The imm package

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Dependencies aeson, ansi-wl-pprint, atom-conduit (<0.4), base (==4.*), bytestring, case-insensitive, chunked-data (>=0.3.0), comonad, compdata, conduit, conduit-combinators, conduit-parse, connection, containers, directory (>=, dyre, exceptions, fast-logger, filepath, free, hashable, HaskellNet, HaskellNet-SSL (>=, http-client, http-client-tls, http-types, imm, mime-mail, mono-traversable (>=1.0.0), monoid-subclasses, network, opml-conduit, optparse-applicative, rainbow, rainbox, rss-conduit (<0.3), text, time, timerep (>=, tls, transformers, uri-bytestring, xml, xml-conduit [details]
License OtherLicense
Author kamaradclimber, koral
Maintainer koral <>
Stability Unknown
Category Web
Home page
Source repository head: git clone git://
Uploaded Fri Jul 8 22:18:43 UTC 2016 by koral
Updated Sun Sep 25 15:00:33 UTC 2016 by koral to revision 1
Distributions LTSHaskell:, NixOS:, Tumbleweed:
Downloads 2209 total (33 in the last 30 days)
0 []
Status Docs available [build log]
Last success reported on 2016-07-08 [all 1 reports]




Maintainer's Corner

For package maintainers and hackage trustees

Readme for imm

Readme for imm-


In a nutshell

imm is a tool that does only one thing: it retrieves a list of RSS/Atom feeds, and executes arbitrary actions for each of them (e.g. sending a mail).

Notably, imm makes it possible to use mail readers for feeds, for the sake of I-want-the-mutt-of-feed-readers zealots.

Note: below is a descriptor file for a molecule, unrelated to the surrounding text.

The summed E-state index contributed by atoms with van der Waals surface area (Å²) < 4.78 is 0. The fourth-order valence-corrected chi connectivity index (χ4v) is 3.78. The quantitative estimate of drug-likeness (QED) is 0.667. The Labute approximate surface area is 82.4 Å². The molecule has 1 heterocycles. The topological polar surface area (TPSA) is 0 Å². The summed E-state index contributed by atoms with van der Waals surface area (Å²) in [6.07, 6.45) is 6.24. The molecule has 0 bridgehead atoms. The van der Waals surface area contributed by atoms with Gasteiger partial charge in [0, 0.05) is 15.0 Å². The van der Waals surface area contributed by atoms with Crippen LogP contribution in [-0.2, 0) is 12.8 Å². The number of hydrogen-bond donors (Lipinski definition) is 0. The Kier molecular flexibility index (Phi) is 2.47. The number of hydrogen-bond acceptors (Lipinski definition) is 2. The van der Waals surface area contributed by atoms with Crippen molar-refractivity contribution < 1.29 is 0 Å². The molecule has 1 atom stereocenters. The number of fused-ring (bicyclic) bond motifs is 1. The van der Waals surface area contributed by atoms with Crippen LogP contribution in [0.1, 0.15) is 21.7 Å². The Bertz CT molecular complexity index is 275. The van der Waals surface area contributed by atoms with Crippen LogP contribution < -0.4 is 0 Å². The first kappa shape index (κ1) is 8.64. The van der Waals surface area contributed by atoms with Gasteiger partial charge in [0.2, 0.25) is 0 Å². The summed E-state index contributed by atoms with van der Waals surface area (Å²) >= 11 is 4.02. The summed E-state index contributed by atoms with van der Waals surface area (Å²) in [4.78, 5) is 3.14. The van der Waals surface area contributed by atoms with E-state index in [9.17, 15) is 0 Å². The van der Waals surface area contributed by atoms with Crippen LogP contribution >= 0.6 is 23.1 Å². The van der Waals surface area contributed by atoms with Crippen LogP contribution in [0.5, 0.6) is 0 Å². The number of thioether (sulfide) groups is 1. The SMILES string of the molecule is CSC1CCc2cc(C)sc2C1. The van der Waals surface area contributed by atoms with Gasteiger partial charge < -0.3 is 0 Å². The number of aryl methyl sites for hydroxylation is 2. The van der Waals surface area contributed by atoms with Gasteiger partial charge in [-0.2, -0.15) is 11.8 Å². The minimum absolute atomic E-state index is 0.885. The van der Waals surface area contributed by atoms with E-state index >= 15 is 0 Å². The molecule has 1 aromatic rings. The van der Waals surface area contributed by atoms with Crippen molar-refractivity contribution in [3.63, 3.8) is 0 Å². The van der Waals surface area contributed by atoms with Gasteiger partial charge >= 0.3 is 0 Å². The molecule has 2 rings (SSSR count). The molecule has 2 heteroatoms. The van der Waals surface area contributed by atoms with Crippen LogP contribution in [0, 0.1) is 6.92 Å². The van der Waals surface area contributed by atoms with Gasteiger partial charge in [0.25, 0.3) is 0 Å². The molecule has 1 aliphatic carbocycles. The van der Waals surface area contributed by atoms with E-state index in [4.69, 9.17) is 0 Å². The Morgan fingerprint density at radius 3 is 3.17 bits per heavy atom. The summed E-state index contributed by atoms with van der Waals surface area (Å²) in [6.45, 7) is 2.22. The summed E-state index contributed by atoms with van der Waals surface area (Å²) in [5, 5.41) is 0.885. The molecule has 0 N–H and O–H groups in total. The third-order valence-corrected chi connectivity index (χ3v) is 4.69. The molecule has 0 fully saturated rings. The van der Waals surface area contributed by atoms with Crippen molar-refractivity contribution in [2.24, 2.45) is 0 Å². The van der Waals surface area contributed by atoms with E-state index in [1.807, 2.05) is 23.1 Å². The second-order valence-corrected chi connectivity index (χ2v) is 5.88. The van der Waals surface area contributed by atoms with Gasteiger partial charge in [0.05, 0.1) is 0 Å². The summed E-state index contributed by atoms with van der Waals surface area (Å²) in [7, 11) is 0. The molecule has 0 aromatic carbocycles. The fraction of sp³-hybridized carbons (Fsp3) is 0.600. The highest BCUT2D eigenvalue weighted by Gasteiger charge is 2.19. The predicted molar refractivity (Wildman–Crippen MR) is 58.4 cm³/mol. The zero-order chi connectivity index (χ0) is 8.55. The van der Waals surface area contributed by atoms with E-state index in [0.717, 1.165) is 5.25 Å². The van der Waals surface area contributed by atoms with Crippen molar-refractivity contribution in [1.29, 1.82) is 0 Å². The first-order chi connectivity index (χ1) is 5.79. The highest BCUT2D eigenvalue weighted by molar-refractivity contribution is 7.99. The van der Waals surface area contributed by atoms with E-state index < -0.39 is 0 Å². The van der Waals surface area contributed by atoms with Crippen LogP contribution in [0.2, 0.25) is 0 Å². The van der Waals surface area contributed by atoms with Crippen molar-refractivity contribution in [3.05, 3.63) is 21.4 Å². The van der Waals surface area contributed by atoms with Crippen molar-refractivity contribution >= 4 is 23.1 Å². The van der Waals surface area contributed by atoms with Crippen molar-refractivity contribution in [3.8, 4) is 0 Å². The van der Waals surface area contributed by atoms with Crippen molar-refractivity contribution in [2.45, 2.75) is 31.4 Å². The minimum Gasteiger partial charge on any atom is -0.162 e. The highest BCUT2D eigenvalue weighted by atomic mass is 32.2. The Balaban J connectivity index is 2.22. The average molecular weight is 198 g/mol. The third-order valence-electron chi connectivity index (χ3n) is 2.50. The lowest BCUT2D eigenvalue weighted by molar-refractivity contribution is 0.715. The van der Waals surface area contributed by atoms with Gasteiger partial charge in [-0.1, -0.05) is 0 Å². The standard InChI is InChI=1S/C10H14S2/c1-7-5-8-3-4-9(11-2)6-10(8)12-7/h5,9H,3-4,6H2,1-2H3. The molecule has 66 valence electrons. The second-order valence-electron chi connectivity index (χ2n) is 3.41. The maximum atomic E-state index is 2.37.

imm is written and configured in Haskell. To get started, please consult documentation of Imm.Boot module.

Informations about versions, dependencies, source repositories and contacts can be found in hackage.


Following numerous RSS/Atom feeds needs organization and aggregation, which is usually accomplished through feed readers. Although there are a lot of those, some people still feel unsatisfied with the existing implementations.

The expected features of a feed reader could be defined as follows:

  • it retrieves a bunch of items that have some attributes: an author, a date/time, a (possibly enriched) body;
  • items can be sorted, categorized, marked as read/unread, tagged, shared/forwarded;
  • items must be available from anywhere on the internet.

Luckily, there's already a widespread solution that provides such features: mail readers. Considering that, imm can project the RSS/Atom paradigm onto the mail one; this way, all the existing tools that work on mails can be leveraged to work on RSS/Atom feeds as well, no wheel reinventing.